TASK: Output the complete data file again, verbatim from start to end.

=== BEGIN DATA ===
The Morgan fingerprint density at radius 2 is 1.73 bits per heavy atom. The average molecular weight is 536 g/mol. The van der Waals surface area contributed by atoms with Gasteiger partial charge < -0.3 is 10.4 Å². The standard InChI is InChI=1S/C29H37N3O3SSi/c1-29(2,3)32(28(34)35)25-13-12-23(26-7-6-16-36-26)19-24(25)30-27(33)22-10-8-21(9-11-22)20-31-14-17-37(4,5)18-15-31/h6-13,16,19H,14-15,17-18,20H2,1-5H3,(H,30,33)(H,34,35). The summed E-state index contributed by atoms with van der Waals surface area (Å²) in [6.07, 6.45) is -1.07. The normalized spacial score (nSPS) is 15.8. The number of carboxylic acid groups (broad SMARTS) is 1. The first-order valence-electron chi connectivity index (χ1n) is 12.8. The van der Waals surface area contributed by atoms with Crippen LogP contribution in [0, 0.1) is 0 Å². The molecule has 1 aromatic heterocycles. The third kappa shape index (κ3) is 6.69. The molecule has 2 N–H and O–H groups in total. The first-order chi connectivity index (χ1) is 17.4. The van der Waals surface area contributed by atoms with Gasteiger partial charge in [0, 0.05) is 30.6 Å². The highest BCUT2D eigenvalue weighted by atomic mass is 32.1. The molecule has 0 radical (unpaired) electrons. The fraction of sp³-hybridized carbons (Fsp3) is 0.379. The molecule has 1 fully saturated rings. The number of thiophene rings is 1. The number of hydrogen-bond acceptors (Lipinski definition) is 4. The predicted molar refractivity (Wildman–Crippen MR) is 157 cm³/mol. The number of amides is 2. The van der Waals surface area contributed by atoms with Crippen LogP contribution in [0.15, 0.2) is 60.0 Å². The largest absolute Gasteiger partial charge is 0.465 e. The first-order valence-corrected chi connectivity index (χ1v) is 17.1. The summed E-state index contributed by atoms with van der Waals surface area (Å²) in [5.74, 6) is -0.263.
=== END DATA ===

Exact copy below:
The Morgan fingerprint density at radius 2 is 1.73 bits per heavy atom. The average molecular weight is 536 g/mol. The van der Waals surface area contributed by atoms with Gasteiger partial charge < -0.3 is 10.4 Å². The standard InChI is InChI=1S/C29H37N3O3SSi/c1-29(2,3)32(28(34)35)25-13-12-23(26-7-6-16-36-26)19-24(25)30-27(33)22-10-8-21(9-11-22)20-31-14-17-37(4,5)18-15-31/h6-13,16,19H,14-15,17-18,20H2,1-5H3,(H,30,33)(H,34,35). The summed E-state index contributed by atoms with van der Waals surface area (Å²) in [6.07, 6.45) is -1.07. The normalized spacial score (nSPS) is 15.8. The number of carboxylic acid groups (broad SMARTS) is 1. The first-order valence-electron chi connectivity index (χ1n) is 12.8. The van der Waals surface area contributed by atoms with Crippen LogP contribution in [0, 0.1) is 0 Å². The molecule has 1 aromatic heterocycles. The third kappa shape index (κ3) is 6.69. The molecule has 2 N–H and O–H groups in total. The first-order chi connectivity index (χ1) is 17.4. The van der Waals surface area contributed by atoms with Gasteiger partial charge in [0, 0.05) is 30.6 Å². The highest BCUT2D eigenvalue weighted by atomic mass is 32.1. The molecule has 0 radical (unpaired) electrons. The fraction of sp³-hybridized carbons (Fsp3) is 0.379. The molecule has 1 fully saturated rings. The number of thiophene rings is 1. The number of hydrogen-bond acceptors (Lipinski definition) is 4. The predicted molar refractivity (Wildman–Crippen MR) is 157 cm³/mol. The number of amides is 2. The van der Waals surface area contributed by atoms with Crippen LogP contribution in [0.15, 0.2) is 60.0 Å². The largest absolute Gasteiger partial charge is 0.465 e. The first-order valence-corrected chi connectivity index (χ1v) is 17.1. The summed E-state index contributed by atoms with van der Waals surface area (Å²) in [5.74, 6) is -0.263.